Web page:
Shoulder injuries are common in the workplace and can cause workers to file workers’ compensation claims. Because the shoulder is used any time a person uses his arm, these injuries can be painful and cause limitations in movement that can make it impossible for a worker to perform his job duties. An employee could need months or longer of treatments and therapy. Fortunately, workers who suffer a shoulder injury at work may be entitled to workers’ compensation benefits to pay their medical bills, wage loss benefits, and partial or total disability benefits.
What Are Causes of Shoulder Injuries?
The shoulder is a comprised of ball-and-socket joint with three major bones: upper arm bone (humerous), shoulder blade (scapula), and collarbone (clavicle). Muscles, tendons, and ligaments hold the bones together. While workers who engage in heavy lifting may be at higher risk of suffering a shoulder injury, workers in many different professions suffer shoulder injuries serious enough to require the filing of a workers’ comp claim. Sports activities, illnesses, and falls are some non-work related causes of shoulder injuries. Common workplace causes of these injuries include:
- Lifting and pushing. When workers overexert themselves by lifting, pushing, and shoving heavy objects, they can suffer serious shoulder injuries. Factory, construction, and warehouses are a few of the industries where workers are prone to these injuries. However, office workers and others who do not do much manual labor could suffer a shoulder injury if they pick up a box of office supplies or move their computer or furniture.
- Awkward positions. If employees must work in awkward positions, this can cause them to develop a shoulder injury over time. Roofers, construction workers, and plumbers are just a few workers who regularly must work in awkward positions.
- Repetitive movements. Repetitive motions can cause injuries to the wrists, hands, arms, and shoulder that develop over time and can cause chronic pain and limitations of movements. Factory workers, construction workers, roofers, drywall installers, and painters are manual laborers who are subject to repetitive motions. Cashiers, restaurant workers, and office workers are also at serious risk of suffering this type of shoulder injury.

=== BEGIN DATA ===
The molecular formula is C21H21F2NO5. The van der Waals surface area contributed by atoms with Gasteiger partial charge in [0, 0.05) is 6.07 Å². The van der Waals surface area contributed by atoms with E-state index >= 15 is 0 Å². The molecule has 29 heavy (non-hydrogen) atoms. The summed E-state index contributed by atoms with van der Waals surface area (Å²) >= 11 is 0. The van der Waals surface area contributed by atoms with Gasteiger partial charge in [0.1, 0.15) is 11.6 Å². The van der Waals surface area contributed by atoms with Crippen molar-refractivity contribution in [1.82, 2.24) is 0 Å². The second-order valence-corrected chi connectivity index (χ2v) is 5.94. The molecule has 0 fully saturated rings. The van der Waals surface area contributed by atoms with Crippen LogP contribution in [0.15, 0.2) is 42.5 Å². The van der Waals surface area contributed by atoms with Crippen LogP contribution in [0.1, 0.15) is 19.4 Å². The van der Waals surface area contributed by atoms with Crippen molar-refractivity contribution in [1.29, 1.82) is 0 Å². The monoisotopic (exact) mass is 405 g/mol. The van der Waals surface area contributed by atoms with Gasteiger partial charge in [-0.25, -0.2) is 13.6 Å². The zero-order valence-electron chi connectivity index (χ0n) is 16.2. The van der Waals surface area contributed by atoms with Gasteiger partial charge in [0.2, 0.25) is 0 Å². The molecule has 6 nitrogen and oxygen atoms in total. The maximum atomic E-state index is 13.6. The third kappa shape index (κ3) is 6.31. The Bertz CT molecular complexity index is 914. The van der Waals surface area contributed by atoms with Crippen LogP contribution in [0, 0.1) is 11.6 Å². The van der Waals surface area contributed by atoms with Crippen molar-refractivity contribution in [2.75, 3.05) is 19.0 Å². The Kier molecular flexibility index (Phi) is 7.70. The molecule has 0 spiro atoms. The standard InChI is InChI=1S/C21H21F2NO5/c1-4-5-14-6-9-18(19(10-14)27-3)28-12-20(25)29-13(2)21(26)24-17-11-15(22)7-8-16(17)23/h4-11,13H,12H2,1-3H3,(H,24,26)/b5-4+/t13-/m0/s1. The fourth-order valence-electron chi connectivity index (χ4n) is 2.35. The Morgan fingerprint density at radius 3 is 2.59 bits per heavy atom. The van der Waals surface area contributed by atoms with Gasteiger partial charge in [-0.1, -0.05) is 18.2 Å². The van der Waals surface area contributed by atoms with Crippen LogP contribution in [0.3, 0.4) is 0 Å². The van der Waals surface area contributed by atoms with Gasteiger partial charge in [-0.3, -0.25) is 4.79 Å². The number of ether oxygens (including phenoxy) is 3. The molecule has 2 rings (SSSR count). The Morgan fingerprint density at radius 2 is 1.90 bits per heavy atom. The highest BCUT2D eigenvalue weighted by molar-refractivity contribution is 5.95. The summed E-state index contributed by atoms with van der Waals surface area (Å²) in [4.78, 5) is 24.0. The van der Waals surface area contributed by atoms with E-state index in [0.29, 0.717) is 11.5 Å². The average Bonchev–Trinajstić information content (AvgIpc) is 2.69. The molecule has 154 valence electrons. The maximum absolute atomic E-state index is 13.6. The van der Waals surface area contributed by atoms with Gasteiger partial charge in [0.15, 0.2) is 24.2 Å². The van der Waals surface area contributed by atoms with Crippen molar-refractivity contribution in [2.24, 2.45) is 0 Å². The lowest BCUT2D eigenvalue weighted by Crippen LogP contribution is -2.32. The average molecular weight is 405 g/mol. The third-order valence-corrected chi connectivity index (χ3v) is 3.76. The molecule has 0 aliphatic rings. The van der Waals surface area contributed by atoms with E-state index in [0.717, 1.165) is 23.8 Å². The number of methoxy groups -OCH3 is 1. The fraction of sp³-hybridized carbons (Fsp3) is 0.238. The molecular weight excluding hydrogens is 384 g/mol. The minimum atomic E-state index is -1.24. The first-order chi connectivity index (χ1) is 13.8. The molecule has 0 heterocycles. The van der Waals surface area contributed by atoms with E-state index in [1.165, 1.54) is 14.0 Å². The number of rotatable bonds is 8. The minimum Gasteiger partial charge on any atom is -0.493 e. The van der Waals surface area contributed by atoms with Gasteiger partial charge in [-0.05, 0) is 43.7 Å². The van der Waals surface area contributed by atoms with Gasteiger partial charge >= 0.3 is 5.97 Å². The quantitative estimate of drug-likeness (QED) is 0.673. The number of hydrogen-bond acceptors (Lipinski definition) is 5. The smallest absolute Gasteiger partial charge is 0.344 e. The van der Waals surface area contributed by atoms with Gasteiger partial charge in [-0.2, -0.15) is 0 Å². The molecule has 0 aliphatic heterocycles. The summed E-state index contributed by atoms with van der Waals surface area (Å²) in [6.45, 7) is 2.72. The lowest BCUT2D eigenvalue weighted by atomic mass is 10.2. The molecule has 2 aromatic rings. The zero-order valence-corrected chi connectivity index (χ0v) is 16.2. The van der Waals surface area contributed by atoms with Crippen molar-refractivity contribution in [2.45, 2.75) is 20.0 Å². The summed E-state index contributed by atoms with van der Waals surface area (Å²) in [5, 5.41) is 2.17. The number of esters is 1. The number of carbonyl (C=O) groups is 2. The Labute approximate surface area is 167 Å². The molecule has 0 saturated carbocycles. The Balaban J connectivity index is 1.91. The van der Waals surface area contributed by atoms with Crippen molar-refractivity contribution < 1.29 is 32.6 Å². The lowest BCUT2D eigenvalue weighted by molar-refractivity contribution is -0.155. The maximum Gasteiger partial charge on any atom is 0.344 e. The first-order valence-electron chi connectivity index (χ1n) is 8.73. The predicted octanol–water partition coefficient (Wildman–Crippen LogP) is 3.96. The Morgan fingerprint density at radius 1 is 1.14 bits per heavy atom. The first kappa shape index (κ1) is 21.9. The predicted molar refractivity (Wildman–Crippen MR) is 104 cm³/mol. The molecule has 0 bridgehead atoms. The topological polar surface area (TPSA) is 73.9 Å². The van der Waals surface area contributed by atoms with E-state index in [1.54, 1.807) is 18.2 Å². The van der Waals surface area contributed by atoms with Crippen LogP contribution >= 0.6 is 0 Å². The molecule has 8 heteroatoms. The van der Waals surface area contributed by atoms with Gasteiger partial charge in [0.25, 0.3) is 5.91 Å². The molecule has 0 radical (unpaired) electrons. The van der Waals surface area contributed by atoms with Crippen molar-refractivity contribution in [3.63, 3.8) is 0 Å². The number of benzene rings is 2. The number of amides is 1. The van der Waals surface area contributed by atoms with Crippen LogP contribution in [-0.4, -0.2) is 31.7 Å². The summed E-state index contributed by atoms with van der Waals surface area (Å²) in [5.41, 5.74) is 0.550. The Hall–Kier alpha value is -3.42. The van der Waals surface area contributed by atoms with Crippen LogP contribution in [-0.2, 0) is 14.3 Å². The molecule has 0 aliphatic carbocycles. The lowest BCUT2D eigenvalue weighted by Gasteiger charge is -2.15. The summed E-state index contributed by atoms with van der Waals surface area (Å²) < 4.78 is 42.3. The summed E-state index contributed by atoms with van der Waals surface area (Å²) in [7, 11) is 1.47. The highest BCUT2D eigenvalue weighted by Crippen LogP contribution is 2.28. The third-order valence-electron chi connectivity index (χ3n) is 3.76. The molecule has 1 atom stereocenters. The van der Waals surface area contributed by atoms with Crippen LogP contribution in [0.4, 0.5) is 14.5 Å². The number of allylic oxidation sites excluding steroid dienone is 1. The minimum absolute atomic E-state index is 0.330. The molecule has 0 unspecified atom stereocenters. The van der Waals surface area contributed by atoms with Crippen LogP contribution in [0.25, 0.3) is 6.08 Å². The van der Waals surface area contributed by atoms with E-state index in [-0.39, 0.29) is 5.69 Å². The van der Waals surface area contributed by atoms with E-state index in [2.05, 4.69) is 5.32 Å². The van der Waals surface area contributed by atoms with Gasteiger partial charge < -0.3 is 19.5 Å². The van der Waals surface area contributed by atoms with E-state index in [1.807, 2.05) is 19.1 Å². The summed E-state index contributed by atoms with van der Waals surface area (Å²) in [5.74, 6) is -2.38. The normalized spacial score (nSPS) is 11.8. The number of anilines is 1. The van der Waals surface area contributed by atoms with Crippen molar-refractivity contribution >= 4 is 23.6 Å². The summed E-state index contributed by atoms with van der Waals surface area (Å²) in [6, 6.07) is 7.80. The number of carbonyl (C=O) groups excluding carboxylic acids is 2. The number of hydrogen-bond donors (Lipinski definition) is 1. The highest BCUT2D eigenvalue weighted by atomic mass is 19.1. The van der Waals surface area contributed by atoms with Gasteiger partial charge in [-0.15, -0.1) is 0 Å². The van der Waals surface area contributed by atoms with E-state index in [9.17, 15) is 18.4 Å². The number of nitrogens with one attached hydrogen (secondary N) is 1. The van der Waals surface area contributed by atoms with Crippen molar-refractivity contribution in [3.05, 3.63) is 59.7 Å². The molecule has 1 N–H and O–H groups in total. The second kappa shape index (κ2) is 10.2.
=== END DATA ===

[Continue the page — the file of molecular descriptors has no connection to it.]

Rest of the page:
- Power tools and equipment. The use of power tools and heavy machinery can involve both repetitive motions and vibrations from the equipment that can cause injury to the shoulder over time. Many factory and construction workers suffer these injuries.
- Slips and falls. Workers in virtually any job are in danger of suffering a shoulder injury in a slip and fall accident due to spills, worn and damaged flooring, icy parking lots and entranceways, and more.
Common Shoulder Injuries You Could Suffer at Your Job
Shoulder injuries can vary from mild strains and sprains to much more serious injuries requiring surgery. Common shoulder injuries caused at work include:
- Fractures. Fractures of the upper arm bone can often be treated by immobilization, icing, and pain medication. However, compound fractures of the collarbone and dislodged bone fragments caused in a fracture of the shoulder blade may require surgery to repair.
- Rotator cuff tears. The rotator cuff is a group of muscles and tendons that stabilize the shoulder, and tears of the rotator cuff are a common soft tissue injury. It can cause arm weakness, difficulty raising the arm, a dull ache in the shoulder, and difficulty sleeping. Treatments often start out conservatively with ice, pain medication, and physical therapy. If the injury does not heal, a worker could need surgery, which may not occur for months or longer after other treatments are tried.
- Impingement. Shoulder impingement is a common injury caused when workers must raise their hands above their shoulders, which can irritate the tendons of the rotator cuff muscles. This can cause pain, shoulder weakness, and difficulty raising the arm. Treatment usually involves icing the injury, medication to manage pain, and a physical therapy program.
- Shoulder dislocation. Shoulder dislocation occurs when the upper arm pops out of the shoulder socket, which can make the person more prone to future dislocations. Immobilization, physical therapy, and surgery are some treatment options. In serious cases, a person can suffer complications like tearing of muscles, tendons, or ligaments, nerve damage, and blood vessel damage.
- Bursitis. Bursitis is the painful inflammation that affects the small, fluid-filled sacs known as bursae that cushion the muscles, tendons, and ligaments surrounding the shoulder. Symptoms can include pain—sometimes disabling—swollen and red appearance, inability to move a joint, and a fever. Medications, physical therapy, cortisone injections, and rest are common treatments. In rare situations, surgery to drain the bursae may be needed.
Did you suffer a shoulder injury at your job? You may need to fight harder to obtain the workers’ comp benefits you deserve, especially if you suffered a soft tissue injury. For a successful claim, you need the assistance of an experienced workers’ compensation attorney. Start an online chat to schedule your free consultation to learn more about how I can assist you.